Back in 2004 (a whopping five years ago!), I nearly gave up on professional wrestling. At the time I felt like many young fans seem to feel today as they watch Shawn Michaels and Triple H take up air time with teenage antics and merchandise shilling. The difference between now and then, perhaps, is the quality of the wrestling. Although I imagine it is not a hard-and-fast rule that WWE presents a better product here in 2009 than it did in 2003 and 2004, I got a lot less enjoyment out of wrestling at that time.
Enter Ring of Honor. I purchased all of ROH’s 2002, 2003, and 2004 shows in 2004 and 2005, but by late 2005 and into 2006 I began noticing that I enjoyed their shows less and less. I still remember one purchase that made me hesitate to ever buy any shows again (for those curious, my purchase included ?Black Friday Fallout? and ?The Chicago Spectacular: Night Two,? both of which (literally) put me to sleep when I tried to watch them). Although I became a bit interested again when Takeshi Morishima defeated Homicide to become ROH champion, I don?t own any of ROH’s 2008 or 2009 shows. The decision to stray from the Honor Fold certainly wasn?t a conscious decision?and I imagine several factors were involved (financial factors and academic factors)?but nonetheless I?ve become a bit disillusioned with ROH for several years now.
Why am I telling all of you this?
I recently purchased a new writing desk and a few other pieces of furniture in preparation for some large writing projects coming up in my future (i.e. my doctoral dissertation), and in the process of moving old furniture around and emptying out old containers and boxes, I stumbled across my collection of ROH’s 2003 and 2004 shows. Although I spend most of my time these days pushing my way through the history of Western philosophy, when I?m not trying to make sense of Heidegger or (most recently) Foucault, I?ve discovered why it is that ROH saved my love for wrestling back in 2004 (the part of the story that’s missing above). Back in 2003, 2004, or early 2005, I used to give one or two of the following reasons when attempting to shill ROH on a soon-to-be ROH DVD purchaser:
(1) ?The matches are so much better than WWE right now. Seriously, there’s no comparison. Sure, I?m happy that Benoit and Guerrero are champions, but nearly every match on an ROH show is at least worth seeing (i.e. above **3/4).?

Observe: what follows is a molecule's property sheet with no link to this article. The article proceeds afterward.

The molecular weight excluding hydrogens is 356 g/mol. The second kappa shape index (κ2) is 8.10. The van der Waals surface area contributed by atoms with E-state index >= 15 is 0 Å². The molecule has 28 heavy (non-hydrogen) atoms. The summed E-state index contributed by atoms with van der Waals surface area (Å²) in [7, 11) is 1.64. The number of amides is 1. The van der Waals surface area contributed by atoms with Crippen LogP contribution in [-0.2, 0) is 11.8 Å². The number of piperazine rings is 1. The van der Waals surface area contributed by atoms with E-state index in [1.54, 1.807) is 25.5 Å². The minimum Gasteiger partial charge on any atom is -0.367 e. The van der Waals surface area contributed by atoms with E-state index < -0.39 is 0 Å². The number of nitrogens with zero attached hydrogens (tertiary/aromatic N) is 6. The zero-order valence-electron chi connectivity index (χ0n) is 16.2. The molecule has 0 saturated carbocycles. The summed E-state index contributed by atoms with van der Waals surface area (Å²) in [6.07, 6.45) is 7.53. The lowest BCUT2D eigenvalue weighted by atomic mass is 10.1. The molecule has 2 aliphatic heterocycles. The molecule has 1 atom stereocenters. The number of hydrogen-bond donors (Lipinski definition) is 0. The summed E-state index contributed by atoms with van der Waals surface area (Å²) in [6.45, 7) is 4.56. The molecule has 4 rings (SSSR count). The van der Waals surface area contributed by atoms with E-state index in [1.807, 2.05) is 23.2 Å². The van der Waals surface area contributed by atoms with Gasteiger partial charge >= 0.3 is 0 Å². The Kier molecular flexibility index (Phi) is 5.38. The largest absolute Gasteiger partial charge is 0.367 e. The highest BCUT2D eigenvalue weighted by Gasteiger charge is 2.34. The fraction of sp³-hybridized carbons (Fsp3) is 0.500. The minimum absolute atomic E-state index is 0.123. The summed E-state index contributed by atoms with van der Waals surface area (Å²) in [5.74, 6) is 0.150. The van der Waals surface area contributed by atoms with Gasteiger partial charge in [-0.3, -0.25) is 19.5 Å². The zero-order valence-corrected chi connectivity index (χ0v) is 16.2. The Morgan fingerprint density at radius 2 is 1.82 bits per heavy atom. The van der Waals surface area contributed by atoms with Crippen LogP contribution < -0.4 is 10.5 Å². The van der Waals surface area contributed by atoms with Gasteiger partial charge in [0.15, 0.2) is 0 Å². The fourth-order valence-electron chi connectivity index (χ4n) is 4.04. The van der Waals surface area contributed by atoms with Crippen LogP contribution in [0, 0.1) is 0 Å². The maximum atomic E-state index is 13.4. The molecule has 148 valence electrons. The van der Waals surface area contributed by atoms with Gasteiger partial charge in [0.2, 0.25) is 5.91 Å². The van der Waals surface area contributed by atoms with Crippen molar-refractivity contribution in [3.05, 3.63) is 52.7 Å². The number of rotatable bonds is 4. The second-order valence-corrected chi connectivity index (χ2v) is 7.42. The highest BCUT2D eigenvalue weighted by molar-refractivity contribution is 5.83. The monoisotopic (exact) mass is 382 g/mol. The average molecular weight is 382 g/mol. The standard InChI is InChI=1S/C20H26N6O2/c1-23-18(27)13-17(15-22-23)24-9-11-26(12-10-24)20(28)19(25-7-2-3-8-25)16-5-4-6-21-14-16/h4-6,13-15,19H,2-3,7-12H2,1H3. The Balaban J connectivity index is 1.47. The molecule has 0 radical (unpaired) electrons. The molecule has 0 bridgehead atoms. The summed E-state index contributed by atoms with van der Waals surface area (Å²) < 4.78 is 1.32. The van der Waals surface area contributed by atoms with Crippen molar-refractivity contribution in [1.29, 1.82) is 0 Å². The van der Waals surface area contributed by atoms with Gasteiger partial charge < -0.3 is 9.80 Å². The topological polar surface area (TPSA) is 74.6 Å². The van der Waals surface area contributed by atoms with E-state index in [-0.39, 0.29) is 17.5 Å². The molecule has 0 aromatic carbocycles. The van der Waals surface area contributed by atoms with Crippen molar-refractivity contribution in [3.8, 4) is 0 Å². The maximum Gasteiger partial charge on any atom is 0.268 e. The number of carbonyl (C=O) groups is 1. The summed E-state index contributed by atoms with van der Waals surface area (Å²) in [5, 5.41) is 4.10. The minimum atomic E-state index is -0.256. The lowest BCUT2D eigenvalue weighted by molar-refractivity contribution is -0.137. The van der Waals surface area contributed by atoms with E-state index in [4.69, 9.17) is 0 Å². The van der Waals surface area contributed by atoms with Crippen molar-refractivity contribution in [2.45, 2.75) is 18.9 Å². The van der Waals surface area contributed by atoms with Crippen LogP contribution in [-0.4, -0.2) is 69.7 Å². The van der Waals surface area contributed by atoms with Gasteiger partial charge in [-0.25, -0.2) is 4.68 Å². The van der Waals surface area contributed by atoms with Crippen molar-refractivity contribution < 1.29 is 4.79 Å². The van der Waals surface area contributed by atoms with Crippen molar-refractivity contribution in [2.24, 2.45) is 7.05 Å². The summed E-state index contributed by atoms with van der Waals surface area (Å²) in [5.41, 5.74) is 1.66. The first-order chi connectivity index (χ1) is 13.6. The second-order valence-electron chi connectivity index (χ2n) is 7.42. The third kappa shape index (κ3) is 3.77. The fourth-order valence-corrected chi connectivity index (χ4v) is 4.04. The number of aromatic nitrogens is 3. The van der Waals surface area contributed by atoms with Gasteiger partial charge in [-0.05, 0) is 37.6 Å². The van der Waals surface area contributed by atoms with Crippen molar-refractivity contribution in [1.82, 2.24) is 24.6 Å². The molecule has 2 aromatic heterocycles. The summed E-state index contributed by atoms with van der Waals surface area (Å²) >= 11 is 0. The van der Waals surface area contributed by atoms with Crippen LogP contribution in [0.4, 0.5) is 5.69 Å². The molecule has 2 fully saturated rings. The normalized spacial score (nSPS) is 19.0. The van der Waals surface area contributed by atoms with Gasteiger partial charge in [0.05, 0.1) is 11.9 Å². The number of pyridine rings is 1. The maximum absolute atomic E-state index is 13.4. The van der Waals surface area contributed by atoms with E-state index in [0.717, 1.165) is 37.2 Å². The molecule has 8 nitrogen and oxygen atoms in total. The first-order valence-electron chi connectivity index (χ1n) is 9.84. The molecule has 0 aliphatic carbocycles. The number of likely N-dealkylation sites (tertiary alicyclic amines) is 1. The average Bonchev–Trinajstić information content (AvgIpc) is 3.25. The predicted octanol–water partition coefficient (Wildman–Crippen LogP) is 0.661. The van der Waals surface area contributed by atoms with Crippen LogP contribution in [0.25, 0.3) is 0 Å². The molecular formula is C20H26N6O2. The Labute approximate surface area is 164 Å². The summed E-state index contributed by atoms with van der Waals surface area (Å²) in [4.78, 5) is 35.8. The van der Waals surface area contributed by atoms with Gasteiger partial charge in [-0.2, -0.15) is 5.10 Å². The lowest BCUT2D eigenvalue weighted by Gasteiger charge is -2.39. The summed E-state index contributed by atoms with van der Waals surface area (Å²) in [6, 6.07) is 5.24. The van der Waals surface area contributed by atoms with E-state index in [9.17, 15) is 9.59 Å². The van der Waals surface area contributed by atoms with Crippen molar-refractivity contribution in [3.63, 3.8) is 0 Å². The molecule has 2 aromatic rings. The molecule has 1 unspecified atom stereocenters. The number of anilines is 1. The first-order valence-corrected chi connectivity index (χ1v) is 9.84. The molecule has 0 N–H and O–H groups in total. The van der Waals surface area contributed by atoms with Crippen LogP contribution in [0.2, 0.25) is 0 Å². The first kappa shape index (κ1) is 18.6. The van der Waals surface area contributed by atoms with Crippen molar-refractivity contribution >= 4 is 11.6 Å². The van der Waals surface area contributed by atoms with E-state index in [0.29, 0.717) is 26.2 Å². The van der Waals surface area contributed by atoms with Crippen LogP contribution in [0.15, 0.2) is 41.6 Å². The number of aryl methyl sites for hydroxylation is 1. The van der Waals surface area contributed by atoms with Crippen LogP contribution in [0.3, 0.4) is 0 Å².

(2) ?Ring of Honor respects professional wrestling as a sport! This means it respects its fans and its wrestlers. It allows them to perform at their peak.?
(3) ?Ring of Honor features every kind of wrestling you?d want to see: (a) blood baths, (b) technical matches, (c) spotfests, (d) tag team matches, (e) some combinations of the above, (f) NO GIMMICKY MATCHES!!?
(4) ?Ring of Honor makes me less embarrassed to be a fan. It has simple storylines that don?t verge on creepy or annoying.?
(5) ?They have long title reigns! Samoa Joe has been ROH Champion for over a year! Almost two!?
I think you get the point. The problem, of course, is that none of these things are actually true (except the last one, I guess). Very few of ROH’s matches are really, as it turns out, worth ?going out of your way to see.? Professional wrestling, as it turns out, actually isn?t a sport. Every brand of wrestling provides gimmicky matches (even if they aren?t something-on-a-pole). ROH has always had plenty of embarrassing, creepy, and annoying storylines (sometimes storylines which were and are more confusing, annoying, and/or silly than World Wrestling Entertainment . . . Gabe Sapolsky pretending to be a drunk, sex-fiendish commentator, for one!). Lastly, I?ve learned that long title reigns aren?t always the best booking/promoting decisions . . . although they are the perfect way to legitimize and create a star (a fellow by the name of John Cena comes to mind). I don?t want anyone to think that I?m criticizing ROH any more than I do other promotions here; in fact, I could probably just summarize this entire paragraph with a strange epiphany: ?Ring of Honor is *gasp* not all that much different than World Wrestling Entertainment. People just have a higher chance of killing themselves.?
But something else, I think, made me come back to professional wrestling in 2004; it wasn?t just the fact that I was under some sort of ?ROH is Awesome!!!!? illusion that the above list represents.